Mum talked to her about Heaven. She told her that Heaven is where God is – a place where there would be no more pain (Revelation 21:4).

It was my first time hearing about Heaven in dialect, and while I only understood bits and pieces of what they were talking about, I could see in Cineleisure Auntie’s eyes that she was listening intently. I believe she understood everything that was being shared with her.

Finally, my Mum asked her to pray to Jesus and welcome Him into her heart. She did.

Four days later, she slipped into a coma and passed away shortly after.

Although Cineleisure Auntie lived alone and had no kin, she wasn’t alone in her last days at the hospital. A group of friends were there for her daily, rallied by a young student named Shermaine, who had befriended her during her hawking days. 

Facebook user Tere Han had posted about Cineleisure Auntie’s deteriorating health condition. Shermaine responded by tracking her down, from her house to the hospital she was admitted to.

If it wasn’t for Shermaine, who persisted in looking for an old lady she was not obliged to care for, or our mutual friend who helped me connect the dots, I may never have been able to meet Cineleisure Auntie.

I also suspect that if it wasn’t for Diane – the writer who chronicled her encounter with Cineleisure Auntie in a blog post that went viral – I may not have kept her in my mind for as long as I did. Only now do I realise to my amazement that the day I made my very first hospital visit to meet Cineleisure Auntie was an exact year after Diane’s post was published.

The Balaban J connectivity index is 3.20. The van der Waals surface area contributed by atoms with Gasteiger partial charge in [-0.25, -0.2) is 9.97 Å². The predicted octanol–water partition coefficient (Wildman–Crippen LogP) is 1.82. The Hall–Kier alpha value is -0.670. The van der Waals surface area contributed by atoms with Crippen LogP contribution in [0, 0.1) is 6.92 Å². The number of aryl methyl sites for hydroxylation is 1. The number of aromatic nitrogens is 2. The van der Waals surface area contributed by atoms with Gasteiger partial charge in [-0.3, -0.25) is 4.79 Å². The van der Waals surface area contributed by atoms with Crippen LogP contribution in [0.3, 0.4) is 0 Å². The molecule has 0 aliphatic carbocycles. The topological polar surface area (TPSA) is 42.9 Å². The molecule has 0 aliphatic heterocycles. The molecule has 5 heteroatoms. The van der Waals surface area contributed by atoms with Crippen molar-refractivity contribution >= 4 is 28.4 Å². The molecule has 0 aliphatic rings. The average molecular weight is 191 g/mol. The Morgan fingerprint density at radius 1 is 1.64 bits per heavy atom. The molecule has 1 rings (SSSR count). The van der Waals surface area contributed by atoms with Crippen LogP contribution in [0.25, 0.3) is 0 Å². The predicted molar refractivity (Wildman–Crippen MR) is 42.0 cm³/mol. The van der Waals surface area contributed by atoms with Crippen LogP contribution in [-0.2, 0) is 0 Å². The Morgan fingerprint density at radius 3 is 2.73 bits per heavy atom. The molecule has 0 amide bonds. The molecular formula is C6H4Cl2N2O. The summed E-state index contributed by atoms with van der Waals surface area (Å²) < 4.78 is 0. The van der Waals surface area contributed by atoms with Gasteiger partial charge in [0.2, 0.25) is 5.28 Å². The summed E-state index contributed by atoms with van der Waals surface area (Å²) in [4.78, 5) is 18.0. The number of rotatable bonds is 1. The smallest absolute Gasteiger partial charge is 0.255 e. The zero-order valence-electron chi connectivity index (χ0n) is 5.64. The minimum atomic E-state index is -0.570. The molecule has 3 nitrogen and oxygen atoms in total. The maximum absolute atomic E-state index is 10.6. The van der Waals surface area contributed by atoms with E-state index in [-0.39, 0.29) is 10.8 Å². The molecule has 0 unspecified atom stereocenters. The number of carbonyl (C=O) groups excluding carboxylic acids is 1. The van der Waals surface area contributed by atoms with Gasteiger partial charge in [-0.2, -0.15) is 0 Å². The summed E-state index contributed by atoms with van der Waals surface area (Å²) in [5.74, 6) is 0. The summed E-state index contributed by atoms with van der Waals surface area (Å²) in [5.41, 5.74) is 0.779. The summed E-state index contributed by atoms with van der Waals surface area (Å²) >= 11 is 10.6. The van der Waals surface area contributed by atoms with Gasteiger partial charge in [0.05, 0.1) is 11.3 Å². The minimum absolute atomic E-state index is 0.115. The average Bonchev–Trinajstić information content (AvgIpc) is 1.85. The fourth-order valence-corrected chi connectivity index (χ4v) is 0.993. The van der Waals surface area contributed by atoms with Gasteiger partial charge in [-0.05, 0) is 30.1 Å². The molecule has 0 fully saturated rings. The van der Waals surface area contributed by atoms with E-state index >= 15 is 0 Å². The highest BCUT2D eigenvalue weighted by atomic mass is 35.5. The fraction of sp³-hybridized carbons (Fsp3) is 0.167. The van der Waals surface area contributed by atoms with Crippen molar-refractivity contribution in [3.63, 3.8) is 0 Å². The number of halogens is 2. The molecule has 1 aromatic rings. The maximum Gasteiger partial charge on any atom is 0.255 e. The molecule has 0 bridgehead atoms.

Each of us had our own story as to how we got to know Cineleisure Auntie, but I know that God was the common thread that linked our stories together.

She may have spent most of her days surrounded by strangers passing her by, but at the end of her life, Cineleisure Auntie was surrounded by family, albeit of a different kind – people God had sent to bring her back to Him.

Each of us had our own story as to how we got to know Cineleisure Auntie, but I know that God was the common thread that linked our stories together.

He was the most important company she would keep during her final days on earth – and in the days beyond. All because we responded to the call to bring her some chicken soup and the Good News of Jesus Christ (John 3:16).

As we watched Cineleisure Auntie’s coffin roll past the viewing gallery into the furnace, the heavy atmosphere was punctured by joy when someone shouted: “Ah Ma, see you in Heaven!”

God, I’m so glad I got to meet Ah Ma. And I can’t wait to see her again.

/ fiona@thir.st

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Am I who my résumé says I am?

by | 17 September 2017, 8:28 AM

What do you say if someone asked you about yourself?

We’ve been through the drill in school – wait for your turn, think of something witty but not over-the-top, stand up in front of a group of strangers, deliver it.

As we go into higher education or into the working world, we meet people who are less like us – in terms of age, education background, or personality – and the pressure to impress can get #real.

To introduce ourselves, most of us might bring up our work – what we’re studying or do for a living – it comes quite instinctively as a normal (and effective!) act of self-disclosure to new acquaintances. It’s personal but not too personal.

But whenever our work comes up in a conversation, it’s hard to avoid the comparison game, isn’t it?

Sometimes you hear it in the chorus that the impressed group makes when they hear a job title that commands admiration, “Wah, doctor ah!”

Other times you hear it in the falling intonation from your new friend who hasn’t even heard of your company – “Oh…”

Work has been as inextricably tied to our identity as our names are; it’s what we tell people about ourselves. And more than we might realise, it has become what we feel makes us valuable and useful.

I had a fleeting thought one day: What if all my certificates and achievements over the years become nullified?